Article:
Ka, Kb, and Salt Hydrolysis Lab

Ka, Kb, and Salt Hydrolysis Lab

Part I

Calculations:

Calculate the hydrogen ion concentration, [H+ ], for the two weak acids (pH=-log[H+ ], or [H+ ]=antilog (-pH). If you have difficulty finding or using the antilog function on your calculator, simply use this: [H+ ]=10-pH . Record these in your data table.
Calculate the hydroxide ion concentration, [OH- ], for the weak base using this formula: pOH=14-pH, then [OH- ]=antilog (-pOH) or [OH- ]=10-pOH. Record this in your data table.
Record [A- ] or [BH+ ] in your data table. Refer to the information provided in the introductory section of this lab.
The concentration of carbonic acid, which is the seltzer water, can be found in a handbook of chemistry and physics and is 0.0341 M (at STP). Record this in your data table.
You will need to calculate the molar concentrations of the vinegar as well as ammonia. Both are industry standard 5.00% by mass solutions in water. This means 5.00 g of solute/ 100.00 g of solution. Assume that the solution is mostly water (which it is) and thus has a density of 1.00 g H2O/1.00 ml H2O. Now use this information plus the molar masses of the vinegar (acetic acid) and ammonia (ammonium hydroxide) to change the 5.00 g solute/100.00 g solution to M, which is mol solute/L solution (H2O). Record these concentrations in your data table.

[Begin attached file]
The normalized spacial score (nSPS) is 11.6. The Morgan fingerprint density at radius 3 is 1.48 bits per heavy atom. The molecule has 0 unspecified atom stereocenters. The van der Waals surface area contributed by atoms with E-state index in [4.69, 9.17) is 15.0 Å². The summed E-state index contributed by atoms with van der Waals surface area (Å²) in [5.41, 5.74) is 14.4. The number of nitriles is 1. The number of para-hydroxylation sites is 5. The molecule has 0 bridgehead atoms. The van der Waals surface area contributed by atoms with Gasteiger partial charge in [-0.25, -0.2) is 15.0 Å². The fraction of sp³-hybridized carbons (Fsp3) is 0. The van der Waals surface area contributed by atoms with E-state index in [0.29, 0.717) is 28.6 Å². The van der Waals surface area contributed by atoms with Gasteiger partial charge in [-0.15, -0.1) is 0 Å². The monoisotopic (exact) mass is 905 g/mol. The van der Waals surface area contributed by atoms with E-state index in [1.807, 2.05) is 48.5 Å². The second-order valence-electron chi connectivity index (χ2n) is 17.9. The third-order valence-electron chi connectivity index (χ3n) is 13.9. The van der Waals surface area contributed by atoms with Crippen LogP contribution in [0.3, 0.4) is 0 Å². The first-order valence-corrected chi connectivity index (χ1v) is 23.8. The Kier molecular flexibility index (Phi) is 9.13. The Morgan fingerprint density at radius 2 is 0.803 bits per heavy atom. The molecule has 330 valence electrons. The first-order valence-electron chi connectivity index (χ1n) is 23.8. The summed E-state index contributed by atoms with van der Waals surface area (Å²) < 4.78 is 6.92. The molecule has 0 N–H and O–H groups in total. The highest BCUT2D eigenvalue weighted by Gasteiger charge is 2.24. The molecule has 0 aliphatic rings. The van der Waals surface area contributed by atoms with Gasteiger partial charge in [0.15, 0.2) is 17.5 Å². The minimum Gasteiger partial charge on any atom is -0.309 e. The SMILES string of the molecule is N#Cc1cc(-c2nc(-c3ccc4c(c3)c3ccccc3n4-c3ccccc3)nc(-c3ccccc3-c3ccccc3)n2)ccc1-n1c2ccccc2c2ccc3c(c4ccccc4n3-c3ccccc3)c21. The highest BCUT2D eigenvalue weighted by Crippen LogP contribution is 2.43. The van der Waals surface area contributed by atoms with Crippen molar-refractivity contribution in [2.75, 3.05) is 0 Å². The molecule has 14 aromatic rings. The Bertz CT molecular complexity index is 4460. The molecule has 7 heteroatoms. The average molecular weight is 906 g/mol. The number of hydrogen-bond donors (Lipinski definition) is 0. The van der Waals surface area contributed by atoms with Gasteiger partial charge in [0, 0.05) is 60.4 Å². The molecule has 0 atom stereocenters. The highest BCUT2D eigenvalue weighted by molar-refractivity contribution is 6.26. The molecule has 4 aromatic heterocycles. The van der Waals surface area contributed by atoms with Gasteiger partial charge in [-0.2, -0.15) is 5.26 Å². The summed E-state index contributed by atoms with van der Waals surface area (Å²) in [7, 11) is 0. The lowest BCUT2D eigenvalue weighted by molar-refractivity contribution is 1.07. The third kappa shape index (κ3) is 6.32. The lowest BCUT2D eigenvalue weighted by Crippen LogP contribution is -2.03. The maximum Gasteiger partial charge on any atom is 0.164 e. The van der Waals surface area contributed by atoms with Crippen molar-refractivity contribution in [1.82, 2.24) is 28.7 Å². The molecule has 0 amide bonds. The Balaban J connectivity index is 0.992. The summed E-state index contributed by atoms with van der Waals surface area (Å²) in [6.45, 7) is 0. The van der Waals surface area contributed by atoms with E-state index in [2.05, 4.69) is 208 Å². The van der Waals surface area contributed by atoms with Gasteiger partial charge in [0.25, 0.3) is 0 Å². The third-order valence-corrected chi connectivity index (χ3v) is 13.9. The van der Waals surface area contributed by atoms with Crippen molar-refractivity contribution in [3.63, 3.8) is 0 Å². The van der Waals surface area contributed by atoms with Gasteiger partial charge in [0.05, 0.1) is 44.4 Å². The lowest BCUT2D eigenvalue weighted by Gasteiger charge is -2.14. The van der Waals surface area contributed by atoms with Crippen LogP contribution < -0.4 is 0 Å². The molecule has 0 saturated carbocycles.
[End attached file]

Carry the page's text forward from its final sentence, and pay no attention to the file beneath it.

Calculate the Ka or Kb using the formula given in the introduction. Record these in your data table.
Calculate the pKa or pKb (pKa/b =-log Ka/b) and record these in your data table.

Discussion Questions:

Find the Ka/b values in Appendix D tables 1 (Ka1 only) and 2 and calculate the pKa/b values.
Calculate your percentage error.
Explain mathematically and chemically why you cannot measure or calculate a pKa or pKb for a strong acid or strong base.

Part II

Discussion

Salts can be formed by the reaction of an acid with a base. For each of the four salts you tested, write the reaction of an acid with a base to form that salt. Indicate whether the acid and base are strong or weak.
Write the dissociation equations for each of the four salts (into ions- you should use the subscript (aq) for them).
Write the hydrolysis equations for each of the four (4) salts (see intro for examples).
According to your data, indicate which salts appear to be neutral, acidic, and alkaline.
Explain why each salt appears to be neutral, acidic, or alkaline.
List an example other than the salts used in this lab for each of the following:
a neutral salt (formed by the reaction of a strong acid with a strong base)
a neutral salt (formed by the reaction of a weak acid with a weak base)
an acidic salt
an alkaline salt
In the lab, which of the salts could be used to make a buffer and why?

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